"How Could This Happen in America?" Why Police Are Treating Americans Like Military Threats
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That mentality tends to place American governments at enmity with their dissident citizens -- and vice versa. The fact that much militarizing of police, over the past twenty years, has federal sources raises endlessly complicated questions that reflect strangely on the histories of American federalism and government suppression. A horrific theme of the Civil Rights Movement was police violence, and many Americans have branded on their brains the watercannons, clubs, dogs, fists, and boots used against nonviolent protesters in the 1950s; police involved were generally state and local. Then in 1957 federal troops -- the 101st Airborne Paratroopers -- entered Little Rock, Arkansas, with fixed bayonets, to enforce federal law by ensuring the entry of African American students to state school there; states-rights advocates talked about federal overreaching and police state, the end of liberty. Then again, in the 1960s and '70s the federal government, via its law-enforcement arm the FBI, carried out a covert war -- involving assassination, it's fairly uncontroversial to say -- on the militant activist group the Black Panthers, who it's fairly uncontroversial to say were not always peaceful protesters.
Responding now to police efforts against demonstrators, liberals and leftists have begun raising anew the issue of inappropriate police militarization and violence. Yet it's the libertarian right that has done much of the reporting and research on the issue in recent decades ( Democracy Now! is among left-liberal institutions that have also covered the issue for many years). The current state of heightened awareness means there's a possibly interesting opportunity for people of varying backgrounds and politics to begin a new conversation. That conversation would involve some very strange bedfellows -- and might spark new enmities. The Salon columnist Joan Walsh's suggestion last weekend on Twitter that if police violence has federal sources, then President Obama bears some responsibility set off a torrent of invective violent even by Twitter standards.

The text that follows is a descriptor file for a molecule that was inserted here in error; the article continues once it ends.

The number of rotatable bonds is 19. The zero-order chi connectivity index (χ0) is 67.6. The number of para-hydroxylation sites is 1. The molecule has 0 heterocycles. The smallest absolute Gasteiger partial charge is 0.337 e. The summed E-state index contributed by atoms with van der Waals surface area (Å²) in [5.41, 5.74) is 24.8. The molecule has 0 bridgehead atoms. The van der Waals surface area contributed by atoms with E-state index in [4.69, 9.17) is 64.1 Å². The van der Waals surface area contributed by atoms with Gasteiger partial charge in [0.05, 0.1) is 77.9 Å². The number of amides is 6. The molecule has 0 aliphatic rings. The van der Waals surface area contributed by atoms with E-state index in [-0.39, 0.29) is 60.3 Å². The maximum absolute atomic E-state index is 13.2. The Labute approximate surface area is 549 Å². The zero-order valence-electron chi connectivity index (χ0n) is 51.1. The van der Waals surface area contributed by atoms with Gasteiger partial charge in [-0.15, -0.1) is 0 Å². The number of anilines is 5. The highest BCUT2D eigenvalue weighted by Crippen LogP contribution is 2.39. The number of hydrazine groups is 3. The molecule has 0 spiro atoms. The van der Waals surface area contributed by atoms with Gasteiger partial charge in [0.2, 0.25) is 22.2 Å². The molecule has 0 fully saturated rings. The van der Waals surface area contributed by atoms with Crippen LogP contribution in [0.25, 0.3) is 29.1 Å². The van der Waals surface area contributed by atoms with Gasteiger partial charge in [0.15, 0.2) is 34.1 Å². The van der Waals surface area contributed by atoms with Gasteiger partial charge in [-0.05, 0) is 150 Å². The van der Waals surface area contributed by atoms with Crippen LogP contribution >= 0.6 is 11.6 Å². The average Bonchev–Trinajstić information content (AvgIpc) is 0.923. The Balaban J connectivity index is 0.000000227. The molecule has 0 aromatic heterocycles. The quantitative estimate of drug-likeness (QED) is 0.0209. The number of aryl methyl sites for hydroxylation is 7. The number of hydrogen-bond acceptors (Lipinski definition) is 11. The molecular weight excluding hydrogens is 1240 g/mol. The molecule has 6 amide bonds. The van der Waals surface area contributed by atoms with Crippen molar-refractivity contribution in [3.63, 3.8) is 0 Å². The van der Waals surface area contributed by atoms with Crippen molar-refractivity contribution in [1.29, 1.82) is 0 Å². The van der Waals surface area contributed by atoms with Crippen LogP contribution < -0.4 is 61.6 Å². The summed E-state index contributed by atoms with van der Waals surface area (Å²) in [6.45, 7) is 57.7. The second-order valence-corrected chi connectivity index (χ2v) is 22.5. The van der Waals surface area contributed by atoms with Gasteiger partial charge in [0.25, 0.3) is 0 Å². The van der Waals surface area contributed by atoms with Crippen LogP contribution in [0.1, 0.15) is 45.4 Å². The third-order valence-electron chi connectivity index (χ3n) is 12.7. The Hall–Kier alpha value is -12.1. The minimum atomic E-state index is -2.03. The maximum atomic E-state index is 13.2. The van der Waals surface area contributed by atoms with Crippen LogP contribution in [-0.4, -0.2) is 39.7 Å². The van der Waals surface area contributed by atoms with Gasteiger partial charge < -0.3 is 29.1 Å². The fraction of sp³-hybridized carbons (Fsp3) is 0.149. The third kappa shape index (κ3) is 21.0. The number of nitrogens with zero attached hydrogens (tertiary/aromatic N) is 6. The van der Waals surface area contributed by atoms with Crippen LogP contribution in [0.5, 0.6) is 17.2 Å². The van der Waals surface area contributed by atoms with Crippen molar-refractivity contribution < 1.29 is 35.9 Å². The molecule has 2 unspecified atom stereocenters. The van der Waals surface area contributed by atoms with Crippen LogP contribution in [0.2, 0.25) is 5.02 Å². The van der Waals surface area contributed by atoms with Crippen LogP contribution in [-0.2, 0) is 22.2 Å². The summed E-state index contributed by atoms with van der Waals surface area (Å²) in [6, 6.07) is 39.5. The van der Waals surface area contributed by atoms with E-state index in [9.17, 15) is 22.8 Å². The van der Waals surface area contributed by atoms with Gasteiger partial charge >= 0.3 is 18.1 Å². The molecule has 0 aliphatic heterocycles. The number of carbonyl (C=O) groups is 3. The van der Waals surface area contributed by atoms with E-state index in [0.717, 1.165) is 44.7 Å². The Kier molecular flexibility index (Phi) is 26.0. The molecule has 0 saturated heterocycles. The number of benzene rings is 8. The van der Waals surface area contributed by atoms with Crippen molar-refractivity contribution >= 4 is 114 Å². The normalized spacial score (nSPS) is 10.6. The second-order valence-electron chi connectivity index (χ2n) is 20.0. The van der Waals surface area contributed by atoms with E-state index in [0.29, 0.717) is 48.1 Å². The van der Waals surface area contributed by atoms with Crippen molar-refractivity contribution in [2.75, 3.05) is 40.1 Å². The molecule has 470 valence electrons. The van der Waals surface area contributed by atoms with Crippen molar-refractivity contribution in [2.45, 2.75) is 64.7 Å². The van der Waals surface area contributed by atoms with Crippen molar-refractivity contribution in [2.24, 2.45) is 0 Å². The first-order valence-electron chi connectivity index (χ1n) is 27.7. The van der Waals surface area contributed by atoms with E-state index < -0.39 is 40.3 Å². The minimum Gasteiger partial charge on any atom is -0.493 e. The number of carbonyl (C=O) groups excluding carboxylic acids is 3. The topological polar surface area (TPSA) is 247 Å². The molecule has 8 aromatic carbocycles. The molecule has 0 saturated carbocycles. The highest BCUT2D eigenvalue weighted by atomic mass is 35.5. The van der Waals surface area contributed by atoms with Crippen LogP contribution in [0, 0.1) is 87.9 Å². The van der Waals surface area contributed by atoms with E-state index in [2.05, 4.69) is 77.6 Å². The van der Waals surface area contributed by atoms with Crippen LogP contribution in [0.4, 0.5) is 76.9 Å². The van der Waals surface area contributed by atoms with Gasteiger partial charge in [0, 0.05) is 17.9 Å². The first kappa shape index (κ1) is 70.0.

James Madison may offer some long-range perspective. During the 1787 Constitutional Convention, arguing for forming a nation instead of retaining the confederation of states, he said that force applied to citizens collectively rather than individually ceases to be law enforcement and becomes war; groups so treated will seize the opportunity to dissolve all compacts by which they might otherwise have been bound. Madison's argued against militarism in favor not of anarchy but of a higher kind of law and order.
And in 1794, Secretary of State Edmund Randolph, advising President Washington (to no avail) to eschew military adventure against the so-called Whiskey Rebels, and to use prosecutions instead, argued passionately that the real strength of government always lies not in coercion but in the affection of the people. Randolph was facing an actual insurrection, with threat of secession, not a peaceful protest; there were federal crimes involved. Still he advised against a military operation. The loathing of military suppression as a substitute for due process of law, going back to our first administration, runs deep in the American psyche.
But it's worth remembering that equally strong feelings have always run the other way. Long before events known as the Whiskey Rebellion had risen to any kind of crisis, Alexander Hamilton, Secretary of the Treasury, was urging Washington to bring military force against citizens somewhere in the country; otherwise, Hamilton believed, authority would always be in question. When Washington did so, he ignored habeas corpus and nearly every individual right set out in the new Bill of Rights, federalizing militias to bring overwhelming force to shock and awe innocent citizens of an entire region of the country. In his book Crisis and Command, John Yoo, author of the notorious "torture memo," has defended the George W. Bush administration's tactics in dealing with suspected terrorists by citing precedent -- not wrongly -- in Washington's behavior in the 1790s.